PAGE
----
Most Read... Rebecca WattsThe Cult of the Noble Amateur
(PN Review 239)
John McAuliffeBill Manhire in Conversation with John McAuliffe
(PN Review 259)
Patricia CraigVal Warner: A Reminiscence
(PN Review 259)
Eavan BolandA Lyric Voice at Bay
(PN Review 121)
Vahni CapildeoOn Judging Prizes, & Reading More than Six Really Good Books
(PN Review 237)
Tim Parksin conversation with Natalia Ginzburg
(PN Review 49)
Next Issue Gwyneth Lewis ‘Spiderings’ Ian Thomson ‘Fires were started: Tallinn, 1944’ Adrian May ‘Traditionalism and Tradition’ Judith Herzberg ‘Poems’ translated by Margitt Helbert Horatio Morpurgo ‘What is a Book?’
Poems Articles Interviews Reports Reviews Contributors
Reader Survey
PN Review Substack

This report is taken from PN Review 76, Volume 17 Number 2, November - December 1990.

Letter from Germany Michael Hulse
In his speech accepting the 1989 Büchner Prize, Botho Strauss (see P·N·R 43 and 62) pointedly quoted Valerio in Büchner's comedy Leonce and Lena: 'This country is like an onion. Nothing but skins, layer upon layer. Or boxes within boxes. And inside the smallest of the lot there is nothing at all.' I wrote in P·N·R 75 that the lack of a centre can be sensed behind much contemporary German writing, and that German postmodernism may in fact be a function of that lack. Valerio's image perfectly expresses the point; and Strauss's speech is a powerful commentary on the lack I was referring to.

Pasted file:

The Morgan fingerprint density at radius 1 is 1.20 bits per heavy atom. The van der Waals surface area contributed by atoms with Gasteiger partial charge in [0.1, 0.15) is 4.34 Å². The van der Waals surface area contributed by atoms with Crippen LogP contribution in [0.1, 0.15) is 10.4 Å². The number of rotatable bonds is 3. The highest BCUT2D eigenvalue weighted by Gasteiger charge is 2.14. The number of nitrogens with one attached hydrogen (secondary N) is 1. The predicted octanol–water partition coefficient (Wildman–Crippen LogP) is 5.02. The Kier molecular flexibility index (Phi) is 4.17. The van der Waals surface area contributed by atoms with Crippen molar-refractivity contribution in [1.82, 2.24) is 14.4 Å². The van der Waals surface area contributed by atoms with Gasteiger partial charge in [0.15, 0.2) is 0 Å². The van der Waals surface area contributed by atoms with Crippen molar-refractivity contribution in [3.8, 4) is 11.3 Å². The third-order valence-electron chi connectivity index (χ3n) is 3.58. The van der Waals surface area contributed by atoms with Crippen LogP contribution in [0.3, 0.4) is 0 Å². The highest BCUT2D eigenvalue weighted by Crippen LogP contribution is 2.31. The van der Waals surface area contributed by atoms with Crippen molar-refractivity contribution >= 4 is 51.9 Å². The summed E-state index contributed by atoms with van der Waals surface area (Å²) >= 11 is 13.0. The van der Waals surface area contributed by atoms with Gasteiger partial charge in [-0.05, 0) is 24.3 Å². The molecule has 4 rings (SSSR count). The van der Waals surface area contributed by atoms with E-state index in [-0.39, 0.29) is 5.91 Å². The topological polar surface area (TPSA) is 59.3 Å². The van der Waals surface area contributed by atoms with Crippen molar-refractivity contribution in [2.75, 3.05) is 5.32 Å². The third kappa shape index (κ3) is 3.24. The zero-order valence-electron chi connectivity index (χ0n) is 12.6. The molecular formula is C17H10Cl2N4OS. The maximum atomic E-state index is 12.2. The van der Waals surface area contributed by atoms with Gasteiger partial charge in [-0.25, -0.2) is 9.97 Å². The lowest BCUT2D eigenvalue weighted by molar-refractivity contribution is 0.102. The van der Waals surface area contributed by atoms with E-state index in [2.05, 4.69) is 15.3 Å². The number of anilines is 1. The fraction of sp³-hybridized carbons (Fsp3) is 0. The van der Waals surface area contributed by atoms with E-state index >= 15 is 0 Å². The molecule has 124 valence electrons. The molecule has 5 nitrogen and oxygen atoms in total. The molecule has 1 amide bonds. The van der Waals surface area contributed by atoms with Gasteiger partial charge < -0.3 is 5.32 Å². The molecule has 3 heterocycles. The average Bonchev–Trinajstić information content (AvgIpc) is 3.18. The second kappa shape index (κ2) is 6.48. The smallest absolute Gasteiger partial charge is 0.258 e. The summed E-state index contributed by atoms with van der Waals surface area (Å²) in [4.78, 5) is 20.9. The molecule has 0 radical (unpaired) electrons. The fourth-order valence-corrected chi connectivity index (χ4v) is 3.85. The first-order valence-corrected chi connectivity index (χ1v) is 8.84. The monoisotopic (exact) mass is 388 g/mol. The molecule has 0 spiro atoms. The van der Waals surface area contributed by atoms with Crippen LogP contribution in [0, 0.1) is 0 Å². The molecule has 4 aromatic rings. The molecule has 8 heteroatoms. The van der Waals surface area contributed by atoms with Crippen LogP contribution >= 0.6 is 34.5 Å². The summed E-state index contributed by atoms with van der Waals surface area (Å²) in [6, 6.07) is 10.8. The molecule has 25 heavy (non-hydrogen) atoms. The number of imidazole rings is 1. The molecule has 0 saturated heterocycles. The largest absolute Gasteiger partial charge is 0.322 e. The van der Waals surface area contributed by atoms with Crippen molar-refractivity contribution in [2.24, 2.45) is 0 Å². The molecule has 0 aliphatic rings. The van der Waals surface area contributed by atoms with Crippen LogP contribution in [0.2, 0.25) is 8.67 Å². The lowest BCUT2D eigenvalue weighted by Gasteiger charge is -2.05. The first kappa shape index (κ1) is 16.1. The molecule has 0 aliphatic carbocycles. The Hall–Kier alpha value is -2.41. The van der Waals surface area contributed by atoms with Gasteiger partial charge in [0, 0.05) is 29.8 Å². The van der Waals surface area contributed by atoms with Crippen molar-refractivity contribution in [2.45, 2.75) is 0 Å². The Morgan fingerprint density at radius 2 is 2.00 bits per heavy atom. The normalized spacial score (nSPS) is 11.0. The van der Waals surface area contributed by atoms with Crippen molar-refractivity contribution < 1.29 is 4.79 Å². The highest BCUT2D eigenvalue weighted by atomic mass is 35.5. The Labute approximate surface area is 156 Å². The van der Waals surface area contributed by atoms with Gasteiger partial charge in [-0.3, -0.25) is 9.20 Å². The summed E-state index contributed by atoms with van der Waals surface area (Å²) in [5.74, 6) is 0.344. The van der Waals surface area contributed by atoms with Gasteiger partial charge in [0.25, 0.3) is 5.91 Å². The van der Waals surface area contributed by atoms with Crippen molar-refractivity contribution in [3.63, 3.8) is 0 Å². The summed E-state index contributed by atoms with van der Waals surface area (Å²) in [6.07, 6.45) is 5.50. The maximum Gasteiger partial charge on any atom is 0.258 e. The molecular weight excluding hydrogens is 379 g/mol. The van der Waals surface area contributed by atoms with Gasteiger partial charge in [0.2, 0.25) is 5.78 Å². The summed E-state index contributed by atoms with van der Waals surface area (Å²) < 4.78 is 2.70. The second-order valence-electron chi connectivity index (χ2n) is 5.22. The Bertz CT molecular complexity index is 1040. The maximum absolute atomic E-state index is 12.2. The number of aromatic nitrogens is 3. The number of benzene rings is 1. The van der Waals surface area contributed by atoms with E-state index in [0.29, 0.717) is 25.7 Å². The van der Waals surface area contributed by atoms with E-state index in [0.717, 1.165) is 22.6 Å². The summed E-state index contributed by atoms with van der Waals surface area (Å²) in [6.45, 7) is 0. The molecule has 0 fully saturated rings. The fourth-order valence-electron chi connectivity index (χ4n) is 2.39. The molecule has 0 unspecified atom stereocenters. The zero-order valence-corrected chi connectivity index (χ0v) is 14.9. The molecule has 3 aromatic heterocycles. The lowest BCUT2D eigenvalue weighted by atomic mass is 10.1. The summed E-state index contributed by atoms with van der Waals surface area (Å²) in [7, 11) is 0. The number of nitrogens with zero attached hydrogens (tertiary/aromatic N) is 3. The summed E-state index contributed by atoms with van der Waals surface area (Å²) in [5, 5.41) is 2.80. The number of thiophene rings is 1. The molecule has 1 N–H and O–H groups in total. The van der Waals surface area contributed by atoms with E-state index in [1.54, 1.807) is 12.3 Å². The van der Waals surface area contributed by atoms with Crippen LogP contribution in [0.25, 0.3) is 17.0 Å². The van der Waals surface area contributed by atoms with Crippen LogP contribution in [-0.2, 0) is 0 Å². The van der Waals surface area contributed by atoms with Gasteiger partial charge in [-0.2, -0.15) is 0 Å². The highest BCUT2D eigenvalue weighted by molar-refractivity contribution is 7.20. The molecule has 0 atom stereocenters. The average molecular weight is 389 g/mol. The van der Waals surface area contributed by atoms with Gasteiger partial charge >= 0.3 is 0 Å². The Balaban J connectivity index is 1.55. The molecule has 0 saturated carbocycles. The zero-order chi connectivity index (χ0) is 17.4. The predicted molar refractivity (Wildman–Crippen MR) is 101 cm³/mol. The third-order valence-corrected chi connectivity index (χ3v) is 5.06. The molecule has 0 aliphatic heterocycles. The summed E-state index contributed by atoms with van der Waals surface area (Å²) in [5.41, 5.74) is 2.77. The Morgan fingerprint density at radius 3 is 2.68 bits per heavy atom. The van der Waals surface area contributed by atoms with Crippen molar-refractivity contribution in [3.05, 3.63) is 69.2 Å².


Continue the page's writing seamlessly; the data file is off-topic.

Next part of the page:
For Strauss, taking his bearings from Büchner, the 'Leonce principle' applies: contemporary society is characterized by a vacuity of sensibility accompanied by raised thresholds of unreality. The experiential world is a manufactured apparition. And: 'the hermetic comedy is no longer a satirical parable, but rather a component of a gestalt, the very module of a reality invented from the root up.' In (post-)modern society, 'even surfeit and boredom have been thoroughly democratized'. Inevitably the writer, whose prime task and duty is to remember, can feel nothing in common with the masses, whose sole aim seems to be the achievement of oblivion through a whirl of synthetic experience. The result is that literature must be self-reflexive, if only for reasons of self-preservation.

The objections to Strauss's hieratic elitism have been rehearsed countless times. What interests me more at the moment is Strauss's contention that ...

Searching, please wait... animated waiting image